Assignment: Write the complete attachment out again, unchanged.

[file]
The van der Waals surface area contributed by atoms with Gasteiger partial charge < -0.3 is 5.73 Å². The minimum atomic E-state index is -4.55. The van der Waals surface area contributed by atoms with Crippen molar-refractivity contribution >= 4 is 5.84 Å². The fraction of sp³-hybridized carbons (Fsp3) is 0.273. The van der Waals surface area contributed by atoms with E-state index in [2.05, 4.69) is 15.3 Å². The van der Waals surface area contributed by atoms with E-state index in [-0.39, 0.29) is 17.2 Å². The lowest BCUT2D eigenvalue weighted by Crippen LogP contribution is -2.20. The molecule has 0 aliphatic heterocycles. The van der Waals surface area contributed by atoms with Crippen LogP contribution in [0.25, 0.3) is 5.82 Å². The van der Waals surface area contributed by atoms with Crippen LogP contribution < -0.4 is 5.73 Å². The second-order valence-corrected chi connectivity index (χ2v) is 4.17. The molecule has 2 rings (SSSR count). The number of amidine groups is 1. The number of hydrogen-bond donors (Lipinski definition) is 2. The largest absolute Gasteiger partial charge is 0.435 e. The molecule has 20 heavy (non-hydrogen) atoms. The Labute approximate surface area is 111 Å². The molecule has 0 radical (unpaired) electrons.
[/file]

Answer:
The van der Waals surface area contributed by atoms with Gasteiger partial charge < -0.3 is 5.73 Å². The minimum atomic E-state index is -4.55. The van der Waals surface area contributed by atoms with Crippen molar-refractivity contribution >= 4 is 5.84 Å². The fraction of sp³-hybridized carbons (Fsp3) is 0.273. The van der Waals surface area contributed by atoms with E-state index in [2.05, 4.69) is 15.3 Å². The van der Waals surface area contributed by atoms with E-state index in [-0.39, 0.29) is 17.2 Å². The lowest BCUT2D eigenvalue weighted by Crippen LogP contribution is -2.20. The molecule has 0 aliphatic heterocycles. The van der Waals surface area contributed by atoms with Crippen LogP contribution in [0.25, 0.3) is 5.82 Å². The van der Waals surface area contributed by atoms with Crippen LogP contribution < -0.4 is 5.73 Å². The second-order valence-corrected chi connectivity index (χ2v) is 4.17. The molecule has 2 rings (SSSR count). The number of amidine groups is 1. The number of hydrogen-bond donors (Lipinski definition) is 2. The largest absolute Gasteiger partial charge is 0.435 e. The molecule has 20 heavy (non-hydrogen) atoms. The Labute approximate surface area is 111 Å². The molecule has 0 radical (unpaired) electrons.